Biological test method: fertilization assay using echinoids (sea urchins and sand dollars), chapter 7

Section 5: Specific Procedures for Testing Chemicals

This section gives particular instructions for testing chemicals, in addition to the procedures in Section 4.

5.1 Properties, Labelling, and Storage of Sample

Information should be obtained on the properties of the chemical, formulated product, or chemical mixture to be tested, including the concentration of the major ingredients, water solubility, vapour pressure, chemical stability, dissociation constants, n-octanol:water partition coefficient, and biodegradability. Data-sheets on safety aspects of the test substance(s) (e.g., Material Safety Data Sheets) should be consulted, if available. Where aqueous solubility is in doubt or problematic, acceptable procedures used previously for preparing aqueous solutions of the chemical(s) should be obtained and reported, and/or chemical solubility in test water should be determined experimentally.Footnote 70 Other available information such as structural formula, degree of purity, nature and percentage of significant impurities and additives, handling precautions, and estimates of toxicity to humans and/or aquatic organisms, should be obtained and recorded.Footnote 71 An acceptable analytical method for the chemical in water at concentrations intended for the test should also be known, together with data indicating the precision and accuracy of the analysis.

Chemical containers must be sealed and coded or labelled upon receipt to indicate at least the chemical name, supplier, and date received.

Storage conditions are to be dictated by the nature of the chemical, and often include temperature restrictions and the need for protection from light. Standard operating procedures for chemical handling and storage should be followed.

5.2 Preparing Test Solutions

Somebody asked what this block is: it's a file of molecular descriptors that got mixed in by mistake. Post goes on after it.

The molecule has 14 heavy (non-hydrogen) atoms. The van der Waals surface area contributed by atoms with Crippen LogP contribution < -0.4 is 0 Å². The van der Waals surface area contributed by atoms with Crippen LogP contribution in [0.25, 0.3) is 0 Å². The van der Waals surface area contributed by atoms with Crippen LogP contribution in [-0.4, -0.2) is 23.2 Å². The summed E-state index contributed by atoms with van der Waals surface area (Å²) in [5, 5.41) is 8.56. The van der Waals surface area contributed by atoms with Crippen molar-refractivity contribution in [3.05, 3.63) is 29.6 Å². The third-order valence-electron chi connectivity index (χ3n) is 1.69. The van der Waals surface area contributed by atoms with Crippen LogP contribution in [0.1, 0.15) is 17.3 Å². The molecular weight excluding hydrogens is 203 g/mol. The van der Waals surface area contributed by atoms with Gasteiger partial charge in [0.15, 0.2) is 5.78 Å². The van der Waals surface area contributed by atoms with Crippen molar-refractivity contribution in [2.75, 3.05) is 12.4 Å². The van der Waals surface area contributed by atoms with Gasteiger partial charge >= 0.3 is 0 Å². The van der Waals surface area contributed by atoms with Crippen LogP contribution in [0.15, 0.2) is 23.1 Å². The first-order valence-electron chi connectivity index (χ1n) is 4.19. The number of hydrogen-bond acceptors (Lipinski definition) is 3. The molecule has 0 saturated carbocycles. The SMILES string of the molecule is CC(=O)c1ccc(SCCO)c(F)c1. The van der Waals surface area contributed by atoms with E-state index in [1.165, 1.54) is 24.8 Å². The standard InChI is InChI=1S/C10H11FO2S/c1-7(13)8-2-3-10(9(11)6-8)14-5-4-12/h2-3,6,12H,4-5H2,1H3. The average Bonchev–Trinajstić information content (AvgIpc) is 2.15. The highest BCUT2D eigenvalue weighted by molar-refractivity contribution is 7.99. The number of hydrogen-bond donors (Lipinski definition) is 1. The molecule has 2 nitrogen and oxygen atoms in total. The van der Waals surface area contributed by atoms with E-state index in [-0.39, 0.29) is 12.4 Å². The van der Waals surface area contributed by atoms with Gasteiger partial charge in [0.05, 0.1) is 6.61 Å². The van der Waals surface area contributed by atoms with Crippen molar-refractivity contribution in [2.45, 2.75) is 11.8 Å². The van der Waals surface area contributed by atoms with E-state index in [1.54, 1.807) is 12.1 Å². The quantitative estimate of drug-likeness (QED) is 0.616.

Test solutions of the chemical should be prepared if possible, by adding aliquots of a stock solution made up in control/dilution water.Footnote 72 If deionized water, distilled water, or fresh water was used to make the stock solution, commercially-available dry ocean salts, reagent-grade salts, or hypersaline brine (HSB) at 90 ± 1 g/kg salinity should be added as necessary to adjust the salinity of each test solution to within the acceptable range (i.e., 30 ± 2 g/kg). For aqueous samples (e.g., chemical formulations in water), test solutions may also be prepared by adding appropriate quantities of commercially available dry ocean salts, reagent-grade salts, or HSB (or deionized water, if necessary) to the sample or each of the test solutions (see Sections 2.3.4 and 4.3.2). Alternatively, for strong solutions or large volumes, weighed (analytical balance) quantities of chemical may be added to control/dilution water to give the nominal strengths for testing. Nominal test concentrations must be prepared and reported in consideration of any salinity adjustments. A set of controls comprised solely of HSB and deionized water (i.e., HSB control) must be included in any test in which HSB is added to the sample or test solutions (see Section 4.1.1). Likewise, a set of controls comprised solely of commercially-available dry ocean salts or reagent-grade salts, and deionized water (i.e., salt controls) must be included in any test in which these salts are added to the sample or test solutions (see Section 4.1.1).